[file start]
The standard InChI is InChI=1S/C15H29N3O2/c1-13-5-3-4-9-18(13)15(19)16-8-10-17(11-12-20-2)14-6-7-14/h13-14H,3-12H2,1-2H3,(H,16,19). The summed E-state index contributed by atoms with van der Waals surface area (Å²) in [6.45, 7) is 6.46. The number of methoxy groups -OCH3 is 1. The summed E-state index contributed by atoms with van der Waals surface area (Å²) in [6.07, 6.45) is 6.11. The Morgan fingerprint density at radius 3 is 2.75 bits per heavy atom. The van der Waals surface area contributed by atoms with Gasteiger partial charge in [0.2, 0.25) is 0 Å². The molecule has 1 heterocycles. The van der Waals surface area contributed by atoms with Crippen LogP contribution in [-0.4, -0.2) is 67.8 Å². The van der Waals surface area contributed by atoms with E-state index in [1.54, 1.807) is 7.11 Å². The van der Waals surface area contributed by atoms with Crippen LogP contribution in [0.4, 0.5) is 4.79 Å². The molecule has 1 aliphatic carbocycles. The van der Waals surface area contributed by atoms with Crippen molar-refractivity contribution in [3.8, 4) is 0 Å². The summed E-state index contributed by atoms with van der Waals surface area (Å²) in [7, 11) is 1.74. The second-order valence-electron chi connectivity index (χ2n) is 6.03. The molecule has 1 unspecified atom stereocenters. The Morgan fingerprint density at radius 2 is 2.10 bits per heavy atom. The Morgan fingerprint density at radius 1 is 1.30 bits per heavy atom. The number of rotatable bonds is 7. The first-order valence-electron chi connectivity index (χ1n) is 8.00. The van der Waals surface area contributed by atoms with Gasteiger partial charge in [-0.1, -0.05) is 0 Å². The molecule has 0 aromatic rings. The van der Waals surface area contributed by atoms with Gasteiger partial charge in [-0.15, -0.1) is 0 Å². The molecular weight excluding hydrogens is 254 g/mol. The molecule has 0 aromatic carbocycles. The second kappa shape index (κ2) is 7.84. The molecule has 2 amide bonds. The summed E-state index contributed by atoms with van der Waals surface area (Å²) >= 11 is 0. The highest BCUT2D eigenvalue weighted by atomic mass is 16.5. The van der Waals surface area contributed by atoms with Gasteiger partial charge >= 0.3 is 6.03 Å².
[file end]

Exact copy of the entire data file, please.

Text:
The standard InChI is InChI=1S/C15H29N3O2/c1-13-5-3-4-9-18(13)15(19)16-8-10-17(11-12-20-2)14-6-7-14/h13-14H,3-12H2,1-2H3,(H,16,19). The summed E-state index contributed by atoms with van der Waals surface area (Å²) in [6.45, 7) is 6.46. The number of methoxy groups -OCH3 is 1. The summed E-state index contributed by atoms with van der Waals surface area (Å²) in [6.07, 6.45) is 6.11. The Morgan fingerprint density at radius 3 is 2.75 bits per heavy atom. The van der Waals surface area contributed by atoms with Gasteiger partial charge in [0.2, 0.25) is 0 Å². The molecule has 1 heterocycles. The van der Waals surface area contributed by atoms with Crippen LogP contribution in [-0.4, -0.2) is 67.8 Å². The van der Waals surface area contributed by atoms with E-state index in [1.54, 1.807) is 7.11 Å². The van der Waals surface area contributed by atoms with Crippen LogP contribution in [0.4, 0.5) is 4.79 Å². The molecule has 1 aliphatic carbocycles. The van der Waals surface area contributed by atoms with Crippen molar-refractivity contribution in [3.8, 4) is 0 Å². The summed E-state index contributed by atoms with van der Waals surface area (Å²) in [7, 11) is 1.74. The second-order valence-electron chi connectivity index (χ2n) is 6.03. The molecule has 1 unspecified atom stereocenters. The Morgan fingerprint density at radius 2 is 2.10 bits per heavy atom. The Morgan fingerprint density at radius 1 is 1.30 bits per heavy atom. The number of rotatable bonds is 7. The first-order valence-electron chi connectivity index (χ1n) is 8.00. The van der Waals surface area contributed by atoms with Gasteiger partial charge in [-0.1, -0.05) is 0 Å². The molecule has 0 aromatic rings. The van der Waals surface area contributed by atoms with Gasteiger partial charge in [-0.15, -0.1) is 0 Å². The molecular weight excluding hydrogens is 254 g/mol. The molecule has 0 aromatic carbocycles. The second kappa shape index (κ2) is 7.84. The molecule has 2 amide bonds. The summed E-state index contributed by atoms with van der Waals surface area (Å²) >= 11 is 0. The highest BCUT2D eigenvalue weighted by atomic mass is 16.5. The van der Waals surface area contributed by atoms with Gasteiger partial charge >= 0.3 is 6.03 Å².